Low concentrations of eugenol sprays may provide partial thinning that could be followed up with hand thinning. Partial removal of flowers at full bloom with follow-up hand thinning of small peaches at 42 DAFB increased fruit size at harvest compared with thinning at 42 DAFB alone (Myers et al., 2002). This strategy has been used to reduce costs and reliance on manual labor. Additional studies are needed to improve efficacy of the essential oils as bloom thinners, especially in peach. Multiple applications, the first at an early bloom stage and at the lower concentration, should be evaluated for increased efficacy.

Conclusions

The a.i. of several essential oils, eugenol, was determined to be effective in thinning flowers of both peach and apple when applied at concentrations between 1% and 10%. Thinning increased average fruit weight and the proportion of harvested fruit in the larger size classes. Caustic injury to leaves and shoots with the eugenol was transitory with full recovery in 3 to 4 weeks in most cases and in 4 to 5 weeks at the highest rates and most severe level of observed phytotoxicity. Eugenol and the commercially available eugenol-based herbicide, Matran, were found to provide excellent peach and apple flower burn-back at concentrations between 4% and 8%, but lack of uniform spray coverage increased response variation. Variability in thinning response was significantly reduced by using an airblast sprayer that enabled uniform coverage of blossoms with eugenol. The thinning effect of the essential oil on apple may be partially the result of leaf phytotoxicity and reduced photosynthetic rates as well as a direct effect on the flower reproductive tissues. Our results indicate that essential oils have potential as blossom thinners in apple and peach.

Literature Cited

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    • Search Google Scholar
    • Export Citation
  • Baugher, T.A., Elliott, K.C., Horton, B.D., Miller, S.S. & Leach, D.W. 1991 Improved methods of mechanically thinning peaches at full bloom J. Amer. Soc. Hort. Sci. 116 766 769

    • Search Google Scholar
    • Export Citation
  • Byers, R.E. 1999 Effects of bloom-thinning chemicals on peach fruit set J. Tree Fruit Prod. 2 59 78

  • Byers, R.E. 2003 Flower and fruit thinning and vegetative:fruiting balance 409 436 Ferree D.C. & Warrington I.J. Apples: Botany, production and uses CABI Publishing Oxon, UK

    • Search Google Scholar
    • Export Citation
  • Byers, R.E., Barden, J.A. & Carbaugh, D.H. 1990a Thinning of spur ‘Delicious’ apples by shade, terbacil, carbaryl, and ethephon J. Amer. Soc. Hort. Sci. 115 9 13

    • Search Google Scholar
    • Export Citation
  • Byers, R.E., Barden, J.A., Polomski, R.F., Young, R.W. & Carbaugh, D.H. 1990b Apple thinning by phytosynthetic inhibition J. Amer. Soc. Hort. Sci. 115 14 19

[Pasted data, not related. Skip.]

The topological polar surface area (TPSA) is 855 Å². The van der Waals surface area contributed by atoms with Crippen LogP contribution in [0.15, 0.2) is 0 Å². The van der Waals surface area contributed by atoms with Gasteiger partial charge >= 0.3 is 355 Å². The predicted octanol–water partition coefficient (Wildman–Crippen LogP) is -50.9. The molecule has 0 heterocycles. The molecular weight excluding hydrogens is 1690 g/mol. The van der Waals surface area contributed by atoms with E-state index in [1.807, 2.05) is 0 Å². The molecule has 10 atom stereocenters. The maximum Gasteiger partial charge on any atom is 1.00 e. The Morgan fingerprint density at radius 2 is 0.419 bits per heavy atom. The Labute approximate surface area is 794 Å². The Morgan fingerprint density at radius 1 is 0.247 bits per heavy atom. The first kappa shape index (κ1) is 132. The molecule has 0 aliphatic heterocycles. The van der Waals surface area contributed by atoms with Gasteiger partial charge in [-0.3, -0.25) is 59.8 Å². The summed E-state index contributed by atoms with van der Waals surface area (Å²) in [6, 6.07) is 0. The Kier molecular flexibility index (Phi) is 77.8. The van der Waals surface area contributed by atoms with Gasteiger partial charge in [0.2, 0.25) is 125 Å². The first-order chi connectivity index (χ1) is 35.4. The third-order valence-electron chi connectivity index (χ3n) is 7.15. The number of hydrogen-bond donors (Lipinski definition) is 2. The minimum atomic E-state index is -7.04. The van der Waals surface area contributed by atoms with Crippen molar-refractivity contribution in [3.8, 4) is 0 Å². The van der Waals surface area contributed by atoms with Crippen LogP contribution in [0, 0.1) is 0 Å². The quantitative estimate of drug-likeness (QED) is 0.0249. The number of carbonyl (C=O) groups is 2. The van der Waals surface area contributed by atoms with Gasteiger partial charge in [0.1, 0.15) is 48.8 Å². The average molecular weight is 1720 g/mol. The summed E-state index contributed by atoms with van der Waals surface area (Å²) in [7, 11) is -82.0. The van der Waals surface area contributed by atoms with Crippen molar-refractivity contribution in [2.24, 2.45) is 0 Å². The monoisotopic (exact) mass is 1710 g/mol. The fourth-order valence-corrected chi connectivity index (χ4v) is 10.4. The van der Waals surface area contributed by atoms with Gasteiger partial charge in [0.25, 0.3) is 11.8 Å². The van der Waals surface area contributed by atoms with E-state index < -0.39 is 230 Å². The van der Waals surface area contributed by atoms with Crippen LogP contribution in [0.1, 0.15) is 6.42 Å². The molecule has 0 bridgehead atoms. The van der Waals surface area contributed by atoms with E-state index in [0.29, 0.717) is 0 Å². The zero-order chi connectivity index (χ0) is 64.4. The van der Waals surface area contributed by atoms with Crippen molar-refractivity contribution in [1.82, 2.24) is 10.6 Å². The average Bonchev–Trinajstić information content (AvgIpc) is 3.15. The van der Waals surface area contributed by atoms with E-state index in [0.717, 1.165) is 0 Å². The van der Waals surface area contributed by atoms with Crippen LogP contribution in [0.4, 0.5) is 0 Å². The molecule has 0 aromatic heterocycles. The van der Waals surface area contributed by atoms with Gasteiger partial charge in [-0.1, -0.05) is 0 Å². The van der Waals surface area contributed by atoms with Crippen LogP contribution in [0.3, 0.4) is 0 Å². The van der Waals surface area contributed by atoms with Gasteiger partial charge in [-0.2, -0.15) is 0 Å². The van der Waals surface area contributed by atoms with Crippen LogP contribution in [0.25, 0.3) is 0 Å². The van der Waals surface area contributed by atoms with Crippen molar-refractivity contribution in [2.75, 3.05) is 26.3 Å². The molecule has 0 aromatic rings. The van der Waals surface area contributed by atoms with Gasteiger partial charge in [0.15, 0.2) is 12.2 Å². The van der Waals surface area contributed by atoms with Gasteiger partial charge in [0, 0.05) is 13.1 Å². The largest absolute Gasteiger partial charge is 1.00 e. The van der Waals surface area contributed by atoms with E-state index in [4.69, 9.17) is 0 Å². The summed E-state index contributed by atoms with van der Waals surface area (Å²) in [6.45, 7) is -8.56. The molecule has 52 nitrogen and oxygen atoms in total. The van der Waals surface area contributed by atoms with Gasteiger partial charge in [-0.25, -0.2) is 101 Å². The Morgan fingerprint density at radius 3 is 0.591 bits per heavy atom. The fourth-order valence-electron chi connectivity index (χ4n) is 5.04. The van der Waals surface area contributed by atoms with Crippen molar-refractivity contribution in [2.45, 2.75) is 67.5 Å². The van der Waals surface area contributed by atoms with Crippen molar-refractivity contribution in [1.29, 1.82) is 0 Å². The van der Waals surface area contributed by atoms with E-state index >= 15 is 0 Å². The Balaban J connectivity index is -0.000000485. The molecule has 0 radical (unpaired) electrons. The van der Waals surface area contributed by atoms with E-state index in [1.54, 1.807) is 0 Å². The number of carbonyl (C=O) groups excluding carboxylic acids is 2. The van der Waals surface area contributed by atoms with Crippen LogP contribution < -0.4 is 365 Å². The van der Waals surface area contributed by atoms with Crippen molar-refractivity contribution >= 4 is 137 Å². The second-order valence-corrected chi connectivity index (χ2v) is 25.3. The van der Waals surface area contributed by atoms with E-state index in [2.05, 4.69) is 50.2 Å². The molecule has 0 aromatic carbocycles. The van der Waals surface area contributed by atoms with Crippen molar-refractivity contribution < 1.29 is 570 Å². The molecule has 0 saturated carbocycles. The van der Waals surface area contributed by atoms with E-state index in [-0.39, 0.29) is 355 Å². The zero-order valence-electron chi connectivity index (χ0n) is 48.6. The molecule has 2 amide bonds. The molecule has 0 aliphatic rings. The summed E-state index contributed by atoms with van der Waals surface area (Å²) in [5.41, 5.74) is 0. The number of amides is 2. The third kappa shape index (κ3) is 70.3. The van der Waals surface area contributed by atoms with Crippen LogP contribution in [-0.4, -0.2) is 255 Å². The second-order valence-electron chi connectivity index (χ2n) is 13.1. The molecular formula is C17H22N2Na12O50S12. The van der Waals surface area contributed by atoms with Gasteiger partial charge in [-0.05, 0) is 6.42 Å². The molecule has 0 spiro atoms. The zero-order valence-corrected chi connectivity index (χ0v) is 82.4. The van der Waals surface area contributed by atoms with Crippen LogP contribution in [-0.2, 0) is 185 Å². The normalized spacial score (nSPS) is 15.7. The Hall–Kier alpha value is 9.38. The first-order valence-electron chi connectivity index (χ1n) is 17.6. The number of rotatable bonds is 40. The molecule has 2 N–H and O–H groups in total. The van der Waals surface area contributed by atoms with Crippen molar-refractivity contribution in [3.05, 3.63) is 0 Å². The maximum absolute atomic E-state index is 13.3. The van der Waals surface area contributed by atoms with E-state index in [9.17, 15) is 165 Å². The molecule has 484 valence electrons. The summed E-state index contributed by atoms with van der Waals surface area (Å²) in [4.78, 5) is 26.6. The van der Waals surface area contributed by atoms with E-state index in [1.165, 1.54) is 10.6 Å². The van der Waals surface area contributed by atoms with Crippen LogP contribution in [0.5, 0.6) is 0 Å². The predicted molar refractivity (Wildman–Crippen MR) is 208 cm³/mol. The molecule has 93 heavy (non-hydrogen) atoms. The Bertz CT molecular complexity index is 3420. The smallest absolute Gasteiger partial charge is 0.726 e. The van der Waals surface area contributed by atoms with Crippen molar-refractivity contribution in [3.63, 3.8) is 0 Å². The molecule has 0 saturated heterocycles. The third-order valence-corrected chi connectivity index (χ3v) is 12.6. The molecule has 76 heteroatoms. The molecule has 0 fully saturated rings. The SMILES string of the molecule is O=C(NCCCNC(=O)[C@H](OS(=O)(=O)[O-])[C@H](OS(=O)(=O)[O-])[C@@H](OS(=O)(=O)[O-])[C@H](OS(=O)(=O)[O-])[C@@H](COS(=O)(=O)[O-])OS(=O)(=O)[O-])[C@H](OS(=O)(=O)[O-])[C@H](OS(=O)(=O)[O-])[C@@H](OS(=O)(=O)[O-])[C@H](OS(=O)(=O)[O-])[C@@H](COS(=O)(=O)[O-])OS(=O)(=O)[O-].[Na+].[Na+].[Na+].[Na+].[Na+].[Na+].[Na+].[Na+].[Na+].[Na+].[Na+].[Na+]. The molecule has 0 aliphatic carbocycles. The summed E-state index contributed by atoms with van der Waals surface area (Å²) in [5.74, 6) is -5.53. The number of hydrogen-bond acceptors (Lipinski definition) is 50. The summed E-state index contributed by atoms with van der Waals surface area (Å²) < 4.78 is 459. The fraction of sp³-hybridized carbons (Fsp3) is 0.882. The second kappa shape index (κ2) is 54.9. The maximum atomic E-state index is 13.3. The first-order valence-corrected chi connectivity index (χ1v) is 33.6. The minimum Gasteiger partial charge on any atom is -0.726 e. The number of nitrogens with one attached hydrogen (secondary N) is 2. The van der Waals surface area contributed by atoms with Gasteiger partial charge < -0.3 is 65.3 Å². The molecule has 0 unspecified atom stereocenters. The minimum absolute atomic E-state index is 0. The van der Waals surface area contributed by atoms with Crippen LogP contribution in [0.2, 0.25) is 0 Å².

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    • Export Citation
  • Byers, R.E. & Carbaugh, D.H. 1991 Effect of chemical thinning sprays on apple fruit set HortTechnology 1 41 48

  • Byers, R.E., Carbaugh, D.H., Presley, C.N. & Wolf, T.K. 1991 The influence of low light levels on apple fruit abscission J. Hort. Sci. 66 1 17

  • Byers, R.E. & Lyons C.G. Jr 1985 Peach flower thinning and possible sites of action of desiccating chemicals J. Amer. Soc. Hort. Sci. 110 662 667

  • Corelli Grappadelli, L. 2003 Light relations 195 216 Ferree D.C. & Warrington I.J. Apples: Botany, Production and Uses CABI Publishing Oxon, UK

  • Costa, G., Fiori, G., Bregoli, A.M., Montefiori, M. & Orlandi, A. 2004 Fruit thinning in peaches: Still an unresolved problem Rivista di Furtticoltura e di Ortofloricoltura 66 48 54

    • Search Google Scholar
    • Export Citation
  • Costa, G. & Vizzotto, G. 2000 Fruit thinning of peach trees Plant Growth Regulat. 31 113 119

  • Dennis, F.G. 2000 The history of fruit thinning Plant Growth Regulat. 31 1 16

  • Fallahi, E. 1997 Application of endothalic acid, pelargonic acid, and hydrogen cyanamide for blossom thinning in apple and peach HortTechnology 7 395 399

    • Search Google Scholar
    • Export Citation
  • Fallahi, E., Williams, M.W. & Colt, W.M. 1997 Blossom thinning of ‘Law Rome Beauty’ apple with hydrogen cyanamide and monocarbamide dihydrogensulfate J. Tree Fruit Prod. 2 33 44

    • Search Google Scholar
    • Export Citation
  • Ferree, D.C. & Hall, F.R. 1975 Influence of benomyl and oil on photosynthesis of apple leaves HortScience 10 128 129

  • Ferree, D.C. & Palmer, J.W. 1982 Effect of spur defoliation and ringing during bloom on fruiting, fruit mineral level, and net photosynthesis of ‘Golden Delicious’ apple J. Amer. Soc. Hort. Sci. 107 1182 1186